[whatwg] Hashing Passwords Client-side

Sean Connelly sean at pbwhere.com
Thu Jun 16 12:59:36 PDT 2011

Hi All,

I've just joined the mailing list, and this is my first time in such an
environment, so I apologize ahead of time if I'm not using the list

I would like to propose an idea for inclusion in future generations of HTML,
or at least, I am curious if such an idea has already been discussed.  Thank
you for reading and providing any help, or suggestions.




## Problem Attempting to Solve:

Websites commonly need to store login information for users.  Web developers
may naively store the password in non-secure ways (plain-text, md5 with no
salt, etc).  It has become common for hacker groups to target websites to
get a data-dump of all users/passwords, and using this information, try to
compromise accounts on other websites.

One example below:


## Proposed Solution:

Add an attribute to <input type="password"> called "hash".  For example:
<input type="password" hash="sha1" salt="something">

This will indicate to the browser that it needs to hash the value locally
before sending it to the server.  This hash should include a site-specific
salt, so that the same password typed on two different sites will hash to
different values.  I propose the default salt to be the origin as an ASCII
string (protocol + host + port, ex: "http://example.com:80"), and the
default hash to be "none" (in order for backward compatibility).

By hashing the password before transmitting to the host, the host is never
actually aware of the password typed by the user.  The host can treat it as
a normal password, and store it as it would normally store any other
password.  Authentication can still be performed because the host would
check to see if the hashes matched.

In order to deal with migration correctly, the browser will also need to
communicate to the server that it correctly performed the hash.  I propose a
new header for the browser to send:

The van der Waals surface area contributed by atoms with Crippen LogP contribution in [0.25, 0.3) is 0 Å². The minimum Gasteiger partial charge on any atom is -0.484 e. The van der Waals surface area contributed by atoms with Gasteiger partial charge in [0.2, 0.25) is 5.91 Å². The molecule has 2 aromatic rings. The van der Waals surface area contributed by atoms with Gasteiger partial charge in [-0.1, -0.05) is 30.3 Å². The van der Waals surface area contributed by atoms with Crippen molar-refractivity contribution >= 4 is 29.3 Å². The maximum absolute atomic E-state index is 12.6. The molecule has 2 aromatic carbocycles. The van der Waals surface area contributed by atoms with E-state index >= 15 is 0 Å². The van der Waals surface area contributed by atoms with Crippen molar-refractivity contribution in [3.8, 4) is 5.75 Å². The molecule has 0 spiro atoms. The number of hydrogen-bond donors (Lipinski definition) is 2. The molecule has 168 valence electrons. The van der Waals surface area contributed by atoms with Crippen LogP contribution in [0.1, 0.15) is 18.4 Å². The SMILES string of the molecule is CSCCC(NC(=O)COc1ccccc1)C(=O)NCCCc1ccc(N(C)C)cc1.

X-Password-Hash: 1

If the browser does not send this header, then the host should expect to
receive an unhashed, plain-text password.

Each available hash function (sha1, sha2, etc), will have to be identified
in the spec, along with the format the hash should be transmitted in
(lower-case hex dump?).

## Benefits:

1. Host never has access to actual password (as long as user has a modern
2. If the host is compromised, hackers may be able to takeover the account
on the server, but will not be able to take over accounts on different
servers even if the user uses the same password (because the hackers will
only have access to the hashed password with site-specific salts)
3. Plain-text passwords cannot be sniffed over HTTP
4. Easy for webmasters to upgrade for additional security benefit

## Disadvantages:

1. Host cannot validate password requirements (ex: 2 upper case, 2 lower
case, 2 special characters, password length, etc)
2. Server-side code might be complicated for dealing with legacy,
non-hashing browsers

## Questions:

1. How to deal with the character encoding of the page correctly?  Should
everything be converted to UTF-8 before the hash is calculated?
2. What level of access should JavaScript have?  Should it have access to
read the plain password, or should it only be able to read the hashed value?

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